**Related Content:** CS101 - VU Lectures, Handouts, PPT Slides, Assignments, Quizzes, Papers & Books of Introduction to Computing

Became familiar with the concept of algorithms:

What they are? (SEQUENCE OF STEPS)

What is their use?

What are their types?

What are the techniques used for representing them?

Pseudo code

Flowcharts

Actual code

Today …

We will continue our discussion on algorithms that we started during the 16th lecture

In particular, we will look at the building blocks that are used in all algorithms

We will also discuss the pseudo code and flowcharts for particular problems

In addition, we will outline the pros and cons of those two techniques

All problems can be solved by employing any one of the following building blocks or

their combinations

Sequences

Conditionals

Loops

This review was essential because we we will be using these building blocks quite often
today.

OK. Now on with the three building blocks of algorithms. First ..

We will now present the algorithm for a problem whose solution is familiar to us

We will first go through the problem statement and then present the algorithm in three
different formats

- Pseudo code
- Flowchart
- Actual code

Convert a decimal number into binary

We did write down the pseudo code for this problem last time. Lets do it again, and in a slightly more formal way

Let the decimal number be an integer x, x > 0

Let the binary equivalent be an empty string y

Repeat while x > 0 {

Determine the quotient & remainder of x ÷ 2

y = CONCATENATE( remainder, y )

x = quotient

}

Print y

Stop

Q: Is this the only possible algorithm for converting a decimal number into a binary
representation?

If not, then is this the best?

In terms of speed?

In terms of memory requirement?

In terms of ease of implementation?

You must ask these questions after writing any algorithm

Use indention for improved clarity

Do not put “code” in pseudo code – make your pseudo code language independent

Don’t write pseudo code for yourself – write it in an unambiguous fashion so that
anyone with a reasonable knowledge can understand and implement it

Be consistent

Prefer formulas over English language descriptions

Does the flowchart depict the “correct” algorithm?

What do we mean by “correct”, or better yet, what do we check for “correctness”?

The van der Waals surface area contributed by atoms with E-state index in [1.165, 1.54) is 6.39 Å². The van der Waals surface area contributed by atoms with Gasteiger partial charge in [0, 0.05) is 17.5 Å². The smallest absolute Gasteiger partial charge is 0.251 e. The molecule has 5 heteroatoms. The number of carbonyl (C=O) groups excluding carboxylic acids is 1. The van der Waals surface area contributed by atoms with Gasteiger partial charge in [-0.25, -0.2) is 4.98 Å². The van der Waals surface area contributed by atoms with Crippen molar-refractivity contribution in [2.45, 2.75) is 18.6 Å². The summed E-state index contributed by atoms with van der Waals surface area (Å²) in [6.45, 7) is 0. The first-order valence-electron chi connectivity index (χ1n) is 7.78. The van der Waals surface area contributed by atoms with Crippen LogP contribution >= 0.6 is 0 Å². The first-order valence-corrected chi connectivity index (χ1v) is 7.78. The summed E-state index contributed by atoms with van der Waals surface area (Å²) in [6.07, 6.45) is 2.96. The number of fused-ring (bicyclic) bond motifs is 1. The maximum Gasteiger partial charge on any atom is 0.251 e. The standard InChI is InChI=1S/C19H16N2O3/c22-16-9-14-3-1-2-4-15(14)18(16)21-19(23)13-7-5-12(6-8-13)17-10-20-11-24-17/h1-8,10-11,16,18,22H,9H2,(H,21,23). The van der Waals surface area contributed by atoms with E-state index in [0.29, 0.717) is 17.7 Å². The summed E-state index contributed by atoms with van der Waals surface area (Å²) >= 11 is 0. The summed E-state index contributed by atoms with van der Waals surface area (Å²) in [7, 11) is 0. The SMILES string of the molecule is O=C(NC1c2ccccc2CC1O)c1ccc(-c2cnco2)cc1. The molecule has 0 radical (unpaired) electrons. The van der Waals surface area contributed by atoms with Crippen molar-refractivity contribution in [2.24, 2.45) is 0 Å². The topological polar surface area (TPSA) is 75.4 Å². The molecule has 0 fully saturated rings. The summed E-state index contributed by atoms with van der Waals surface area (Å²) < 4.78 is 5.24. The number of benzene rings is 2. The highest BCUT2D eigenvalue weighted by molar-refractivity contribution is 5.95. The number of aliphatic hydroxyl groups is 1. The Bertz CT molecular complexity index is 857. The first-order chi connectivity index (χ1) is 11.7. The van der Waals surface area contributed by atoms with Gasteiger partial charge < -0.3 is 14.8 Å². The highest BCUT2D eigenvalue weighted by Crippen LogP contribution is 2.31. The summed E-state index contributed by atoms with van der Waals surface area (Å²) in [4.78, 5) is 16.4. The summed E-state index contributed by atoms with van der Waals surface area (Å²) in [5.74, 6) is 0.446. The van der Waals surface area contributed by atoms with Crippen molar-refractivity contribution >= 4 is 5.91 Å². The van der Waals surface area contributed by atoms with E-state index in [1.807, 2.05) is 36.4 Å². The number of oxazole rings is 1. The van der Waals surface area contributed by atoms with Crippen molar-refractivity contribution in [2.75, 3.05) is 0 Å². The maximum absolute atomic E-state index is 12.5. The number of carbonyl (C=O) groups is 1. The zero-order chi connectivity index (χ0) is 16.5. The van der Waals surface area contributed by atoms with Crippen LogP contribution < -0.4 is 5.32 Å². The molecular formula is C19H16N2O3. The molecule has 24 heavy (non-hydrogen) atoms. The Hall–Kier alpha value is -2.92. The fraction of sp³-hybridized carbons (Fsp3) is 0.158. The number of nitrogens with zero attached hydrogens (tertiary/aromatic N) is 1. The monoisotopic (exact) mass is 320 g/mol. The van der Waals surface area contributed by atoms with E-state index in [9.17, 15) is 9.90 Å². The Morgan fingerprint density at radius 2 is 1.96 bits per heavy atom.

One way is to check the algorithm for a variety of inputs

Does it perform satisfactorily for:

x = 0 ?

negative numbers?

numbers with fractional parts?

Sort the following objects w.r.t. their heights

There are many strategies for solving this problem. We demonstrate a simple one:

Repeat the following steps while the list is un-sorted:

Start with the first object in the list

Swap it with the one next to it if they are in the wrong order

Repeat the same with the next to the first object

Keep on repeating until you reach the last object in the list

Q: Is the list sorted?

A: Yes

**STOP**

Let’s now look at this same process of sorting being applied to a bigger list

---FLASH MOVIE FOR BUBBLE SORT GOES HERE---

**Dim swapFlag As Boolean, list(8) As Integer
readList( list() ) ‘this needs to be defined
swapFlag = True
Do While swapFlag = True
For n = 1 To 8
If list(n) > list(n + 1) Then
temp = list(n)
list(n) = list(n + 1)
list(n + 1) = temp
swapFlag = True
End If
Next
Loop
For n = 1 To 8
Debug.Print list(n)
Next**

Q: Is this the only possible algorithm for sorting a list?

A: Certainly not! In fact this one (called the “Bubble sort”) is probably the worst
(reasonable) algorithm for sorting a list – it is just too slow

You will learn a lot more about sorting in your future courses

I personally don’t find flowcharts very useful

The process of writing an algorithm in the form of a flowchart is just too cumbersome

And then converting this graphical form into code is not straight forward

However, there is another kind of flowcharts – called Structured Flowcharts – that may
be better suited for software developers

The good thing about flowcharts is that their symbols are quite intuitive and almost
universally understood

Their graphical nature makes the process of explaining an algorithm to one’s peers quite
straightforward

Quite suitable for SW development as it is closer in form to real code

One can write the pseudo code, then use it as a starting point or outline for writing real
code

Many developers write the pseudo code first and then incrementally comment each line
out while converting that line into real code

Pseudo code can be constructed quite quickly as compared with a flowchart

Unlike flowcharts, no standard rules exist for writing pseudo code

With that we have reached the end of the materials that we wanted to cover today.

However, I still need to tell you about your assignment #6

**In Today’s Lecture, We …**

We continued our discussion on algorithms that we had started during the 16th lecture

In particular, we looked at the building blocks that are used in all algorithms

We also discussed the pseudo code and flowcharts for particular problems

In addition, we outlined the pros and cons of those two techniques

To understand the role of programming languages in computing

To understand the differences among low- & high-level, interpreted & compiled, and
structured & object-oriented programming languages